179    The Council disputes the merits of this plea.

180    As regards the applicant’s argument derived from the time which has elapsed since the facts occurred, it should be stated that, in paragraph 33 of the judgment of 26 July 2017, Council v Hamas (C‑79/15 P, EU:C:2017:584), the Court of Justice held that, since a period of nine years had elapsed between, on the one hand, the adoption of the national decisions which had served as the basis for the original entry of the applicant’s name on the fund-freezing lists and the original listing and, on the other, the adoption of the acts retaining the applicant’s name on the lists at issue, the Council was required to rely on more recent factors.

181    For analogous reasons, the Court considers that, as the applicant submits, in the present case the first six facts referred to in paragraph 17 of Annex B to the statement of reasons relating to the contested measures (see paragraph 144 above), which took place between 2003 and 2008, namely more than nine years before the adoption of the contested measures, are too old to justify retaining the applicant’s name on the lists at issue.

182    So far as their date is concerned, the other seven facts referred to in paragraph 17 of Annex B to the statement of reasons relating to the contested measures may be divided into two groups, namely those that occurred in 2010 and 2011 and those that occurred in 2014 and 2016. In addition to the latter facts are two facts referred to in paragraph 15 of Annex A, which occurred in 2014.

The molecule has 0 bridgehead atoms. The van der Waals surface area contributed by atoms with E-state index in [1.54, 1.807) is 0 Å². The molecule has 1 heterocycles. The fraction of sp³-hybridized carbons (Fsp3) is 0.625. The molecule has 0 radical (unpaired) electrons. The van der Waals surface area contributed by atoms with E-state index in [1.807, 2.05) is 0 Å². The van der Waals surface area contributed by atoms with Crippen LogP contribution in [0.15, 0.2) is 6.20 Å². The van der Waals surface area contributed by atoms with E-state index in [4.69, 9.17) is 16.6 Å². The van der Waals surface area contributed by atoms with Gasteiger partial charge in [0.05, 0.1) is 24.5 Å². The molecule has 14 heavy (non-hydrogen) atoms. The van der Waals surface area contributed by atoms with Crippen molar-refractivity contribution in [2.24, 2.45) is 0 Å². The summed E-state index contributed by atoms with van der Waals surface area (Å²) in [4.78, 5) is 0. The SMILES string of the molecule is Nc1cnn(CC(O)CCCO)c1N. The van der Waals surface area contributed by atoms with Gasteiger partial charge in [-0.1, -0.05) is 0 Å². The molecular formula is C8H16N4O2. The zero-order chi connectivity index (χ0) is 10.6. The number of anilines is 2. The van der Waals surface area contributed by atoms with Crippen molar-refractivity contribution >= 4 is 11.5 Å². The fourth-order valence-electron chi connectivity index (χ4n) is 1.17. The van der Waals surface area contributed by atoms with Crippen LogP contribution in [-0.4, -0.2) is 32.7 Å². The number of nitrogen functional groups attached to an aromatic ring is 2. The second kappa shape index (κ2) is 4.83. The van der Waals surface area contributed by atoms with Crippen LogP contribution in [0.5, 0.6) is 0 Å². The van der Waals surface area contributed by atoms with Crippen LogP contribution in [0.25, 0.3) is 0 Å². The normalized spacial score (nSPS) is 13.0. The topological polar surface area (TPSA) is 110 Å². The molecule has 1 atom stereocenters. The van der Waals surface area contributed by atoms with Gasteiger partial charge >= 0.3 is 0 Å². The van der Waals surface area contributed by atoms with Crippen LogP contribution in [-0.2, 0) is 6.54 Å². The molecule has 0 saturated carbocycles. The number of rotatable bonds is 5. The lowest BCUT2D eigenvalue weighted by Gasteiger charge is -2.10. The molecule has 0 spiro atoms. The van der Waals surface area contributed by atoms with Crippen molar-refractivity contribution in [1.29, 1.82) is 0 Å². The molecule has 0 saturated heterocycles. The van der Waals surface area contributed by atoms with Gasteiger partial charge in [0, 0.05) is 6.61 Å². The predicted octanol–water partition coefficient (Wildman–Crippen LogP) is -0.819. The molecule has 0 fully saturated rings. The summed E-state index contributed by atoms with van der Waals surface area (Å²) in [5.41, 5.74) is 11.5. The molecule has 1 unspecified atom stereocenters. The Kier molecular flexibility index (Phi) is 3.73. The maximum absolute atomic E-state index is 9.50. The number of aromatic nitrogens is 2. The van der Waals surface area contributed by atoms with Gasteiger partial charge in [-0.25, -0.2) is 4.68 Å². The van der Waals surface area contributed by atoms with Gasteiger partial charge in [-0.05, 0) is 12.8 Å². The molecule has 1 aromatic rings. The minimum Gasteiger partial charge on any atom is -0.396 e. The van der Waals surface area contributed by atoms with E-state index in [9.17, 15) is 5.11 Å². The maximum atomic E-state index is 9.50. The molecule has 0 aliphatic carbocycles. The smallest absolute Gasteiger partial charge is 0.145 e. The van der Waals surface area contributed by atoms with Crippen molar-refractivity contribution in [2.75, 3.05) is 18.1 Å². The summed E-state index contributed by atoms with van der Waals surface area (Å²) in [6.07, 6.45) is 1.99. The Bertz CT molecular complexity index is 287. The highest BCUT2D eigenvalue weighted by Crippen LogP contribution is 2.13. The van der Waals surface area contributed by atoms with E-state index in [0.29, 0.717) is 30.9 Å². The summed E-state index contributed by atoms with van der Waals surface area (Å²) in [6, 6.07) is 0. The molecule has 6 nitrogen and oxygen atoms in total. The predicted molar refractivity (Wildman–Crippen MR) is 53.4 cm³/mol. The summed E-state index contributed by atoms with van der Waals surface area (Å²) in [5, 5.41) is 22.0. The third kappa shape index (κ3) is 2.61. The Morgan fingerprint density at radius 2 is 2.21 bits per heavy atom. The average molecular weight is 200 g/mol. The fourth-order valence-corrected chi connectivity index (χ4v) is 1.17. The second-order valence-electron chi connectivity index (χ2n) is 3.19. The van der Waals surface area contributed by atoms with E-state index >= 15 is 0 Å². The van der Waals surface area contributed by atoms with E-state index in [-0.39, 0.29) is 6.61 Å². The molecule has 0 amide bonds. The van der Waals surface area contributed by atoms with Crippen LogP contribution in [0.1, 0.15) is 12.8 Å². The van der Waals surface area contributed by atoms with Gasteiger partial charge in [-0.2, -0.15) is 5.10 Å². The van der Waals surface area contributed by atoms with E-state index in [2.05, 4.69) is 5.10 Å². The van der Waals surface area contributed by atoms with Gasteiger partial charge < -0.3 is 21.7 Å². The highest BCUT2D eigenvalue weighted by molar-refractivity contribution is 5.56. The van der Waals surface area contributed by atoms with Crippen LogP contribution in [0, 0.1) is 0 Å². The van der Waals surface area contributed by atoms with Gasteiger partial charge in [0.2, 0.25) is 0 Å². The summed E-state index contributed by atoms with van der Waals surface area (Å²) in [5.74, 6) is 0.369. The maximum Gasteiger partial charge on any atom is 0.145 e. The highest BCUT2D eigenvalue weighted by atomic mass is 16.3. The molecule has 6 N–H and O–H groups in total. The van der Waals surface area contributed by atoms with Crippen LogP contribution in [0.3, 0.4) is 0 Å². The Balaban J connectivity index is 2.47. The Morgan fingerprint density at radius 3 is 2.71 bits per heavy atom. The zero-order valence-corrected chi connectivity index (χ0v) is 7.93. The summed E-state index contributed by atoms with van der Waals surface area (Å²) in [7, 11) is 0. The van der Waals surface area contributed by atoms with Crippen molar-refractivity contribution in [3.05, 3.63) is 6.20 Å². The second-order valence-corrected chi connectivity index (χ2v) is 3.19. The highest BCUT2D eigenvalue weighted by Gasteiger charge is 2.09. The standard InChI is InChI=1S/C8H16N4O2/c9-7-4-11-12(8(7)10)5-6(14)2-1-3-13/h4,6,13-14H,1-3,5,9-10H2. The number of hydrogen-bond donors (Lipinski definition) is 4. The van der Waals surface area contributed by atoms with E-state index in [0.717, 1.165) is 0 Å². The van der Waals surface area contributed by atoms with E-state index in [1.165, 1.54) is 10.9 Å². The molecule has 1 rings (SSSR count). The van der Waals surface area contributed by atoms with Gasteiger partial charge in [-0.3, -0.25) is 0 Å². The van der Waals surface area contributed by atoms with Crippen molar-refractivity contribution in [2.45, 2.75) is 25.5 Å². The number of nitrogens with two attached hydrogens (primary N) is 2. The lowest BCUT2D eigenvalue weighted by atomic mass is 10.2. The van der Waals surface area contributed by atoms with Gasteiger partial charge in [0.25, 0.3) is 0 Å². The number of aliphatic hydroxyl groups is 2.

183    Among those facts, the Court considers that the three facts that occurred in 2010 and 2011, referred to in the seventh, eighth and ninth places in paragraph 17 of Annex B to the statement of reasons relating to the contested measures, are also too old to justify retaining the entry of the applicant’s name on the lists at issue, which date from 2018. Having regard to the requirement imposed by the Court of Justice to establish the ‘most recent’ elements to serve as the basis for retaining the entry of the name of a person or an entity on the fund-freezing lists, it must be considered that a gap of seven or eight years is not fundamentally different from a gap of nine years, which the Court of Justice has already held to be too great, in the judgment of 26 July 2017, Council v Hamas (C‑79/15 P, EU:C:2017:584).